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The story

The Nutcracker tells the story of Clara, who creeps downstairs on Christmas Eve to play with her favourite present – a Nutcracker doll. Magic is in the air, however, and she’s soon whisked off on an adventure to faraway lands of sweets and snowflakes.

The choreography and music

The Nutcracker contains some of the most iconic ballet music ever written. But as traditional as it sounds more than a century after its premiere, the score was revolutionary in its time due to the use of an entirely new instrument – the icy celesta which performs the best-known part of the score: the Dance of the Sugar Plum Fairy.

But as impressive as it is sonically, the production is a feast for the eyes too through choreographer Peter Wright’s reinterpretation of Ivanov’s original steps. ‘I was always moved by the classics,’ he says, ‘And I found I loved re-making some of these scenes. I wanted each step to connect with the audience.’

As well as technical footwork, The Nutcracker also draws on the grand classical ballet tradition of mime to drive forward the action.

Robert Fairchild Says Goodbye to City Ballet With Balanchine and Roses

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Robert Fairchild bid farewell to the New York City Ballet on Sunday afternoon in George Balanchine’s “Duo Concertant.” In a recent interview with The New York Times, Mr. Fairchild, 30, described the ballet as “tap dancing with ballet shoes, skimming like a stone on water.”

Mr. Fairchild, who retires as a principal, hasn’t danced his last dance. Nominated for a Tony for “An American in Paris,” he plans to pursue a career in acting and musical-theater. At his final curtain call, Mr. Fairchild, the youngest dancer to have a farewell event at City Ballet, choreographed an unusual flower presentation: he stood by a basket of roses and handed a flower to fellow principal dancers, who came onstage one by one.

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The last rose was saved for Peter Martins, the company’s ballet master in chief, who gave one of his own to Mr. Fairchild, who then placed it at the front of the stage, looked out at the crowd and touched his chest. This was a farewell of thanks.

“Duo Concertant,” a 1972 pas de deux set to Stravinsky, begins as two dancers listen intently to a pianist and a violinist. Mr. Fairchild’s longtime partner, Sterling Hyltin, was visibly choking back tears — the pair were the original Romeo and Juliet in Mr. Martins’s 2007 production — but when it came time to move, their dancing was full of jazzy effervescence. It’s what Mr. Fairchild is known for. As his sister, the principal Megan Fairchild, wrote on Instagram: “This boy eats up space on writing my paper stage like nobody else.”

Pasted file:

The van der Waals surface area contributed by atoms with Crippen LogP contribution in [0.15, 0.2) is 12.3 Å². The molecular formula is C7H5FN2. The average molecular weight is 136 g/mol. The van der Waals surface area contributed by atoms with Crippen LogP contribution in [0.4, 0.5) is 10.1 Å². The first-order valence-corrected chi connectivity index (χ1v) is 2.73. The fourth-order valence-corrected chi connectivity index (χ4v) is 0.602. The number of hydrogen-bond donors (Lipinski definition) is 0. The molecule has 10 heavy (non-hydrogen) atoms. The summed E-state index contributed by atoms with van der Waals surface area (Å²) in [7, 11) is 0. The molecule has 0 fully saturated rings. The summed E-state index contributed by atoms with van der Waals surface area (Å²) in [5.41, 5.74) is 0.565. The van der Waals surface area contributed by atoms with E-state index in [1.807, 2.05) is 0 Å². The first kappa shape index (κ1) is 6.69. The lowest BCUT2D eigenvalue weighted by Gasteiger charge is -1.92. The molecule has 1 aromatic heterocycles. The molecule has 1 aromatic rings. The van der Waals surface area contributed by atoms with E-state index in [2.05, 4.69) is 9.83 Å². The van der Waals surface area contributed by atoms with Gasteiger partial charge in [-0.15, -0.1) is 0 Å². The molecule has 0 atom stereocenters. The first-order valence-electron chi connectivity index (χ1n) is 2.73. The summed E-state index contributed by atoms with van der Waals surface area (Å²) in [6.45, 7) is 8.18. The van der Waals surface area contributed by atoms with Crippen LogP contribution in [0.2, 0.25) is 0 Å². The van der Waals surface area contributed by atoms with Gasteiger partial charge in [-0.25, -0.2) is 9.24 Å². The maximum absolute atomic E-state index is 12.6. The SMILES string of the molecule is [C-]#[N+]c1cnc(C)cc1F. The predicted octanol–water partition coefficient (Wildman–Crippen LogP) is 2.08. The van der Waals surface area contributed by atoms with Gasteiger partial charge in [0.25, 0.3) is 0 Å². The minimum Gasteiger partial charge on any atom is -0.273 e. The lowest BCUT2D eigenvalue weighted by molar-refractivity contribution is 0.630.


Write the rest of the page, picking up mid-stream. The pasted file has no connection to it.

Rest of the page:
Your Week in Culture: ‘Nutcracker,’ James Levine and Christmas Scripted by Charles Dickens

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“The Nutcracker” is ballet tradition, passed down from one generation to the next. “Yes, I was in it — Mouse, Hoop — everything, just like everybody else,” said George Balanchine in Nancy Reynolds’s “Repertory in Review: 40 Years of the New York City Ballet.”

His version at City Ballet, featuring more than 150 dancers and musicians, as well as two casts of students from the company-affiliated School of American Ballet, is grandly named “George Balanchine’s The Nutcracker.”

It’s not as if you could mistake his 1954 gem for anyone else’s. The children are both scrupulous and full of wide-eyed innocence. The Snowflake Waltz, with its onstage blizzard, is a choreographic wonder. And as for that glorious tree? It weighs one ton and grows from 12 to 40 feet. Back in the day, even as costs for his “Nutcracker” were skyrocketing, Balanchine wouldn’t budge: The ballet, he insisted, was the tree. GIA KOURLAS

Film: Charles Dickens on Screen

“Three flops in a row, up to your eyeballs in debt,” the character Ebenezer Scrooge taunts Charles Dickens, mired in writer’s block, as he stares at a sign promising his next story — a tale about Christmas — above an empty stand in a London bookstore window. “I’d think you’d be glad of some advice.”

Bharat Nalluri’s “The Man Who Invented Christmas,” opening Wednesday, Nov. 22, and adapted from Les Standiford’s book, imagines the conversations between author and characters that Dickens claimed haunted him during the six weeks in 1843 when he wrote “A Christmas Carol.” Dan Stevens — forever Matthew Crawley to “Downton Abbey” enthusiasts — plays the rock star-esque Dickens, plagued by money woes and a debilitating fear he might never write again; Jonathan Pryce is his profligate father, and the source of his feverish nightmares; and Christopher Plummer is ice-veined Scrooge.

Pair it this Thanksgiving weekend with the Steven Soderbergh-produced Western series, “Godless,” streaming Wednesday on Netflix, in which Michelle Dockery — Mr. Stevens’s “Downton” love, Lady Mary — gets some screen time of her own. KATHRYN SHATTUCK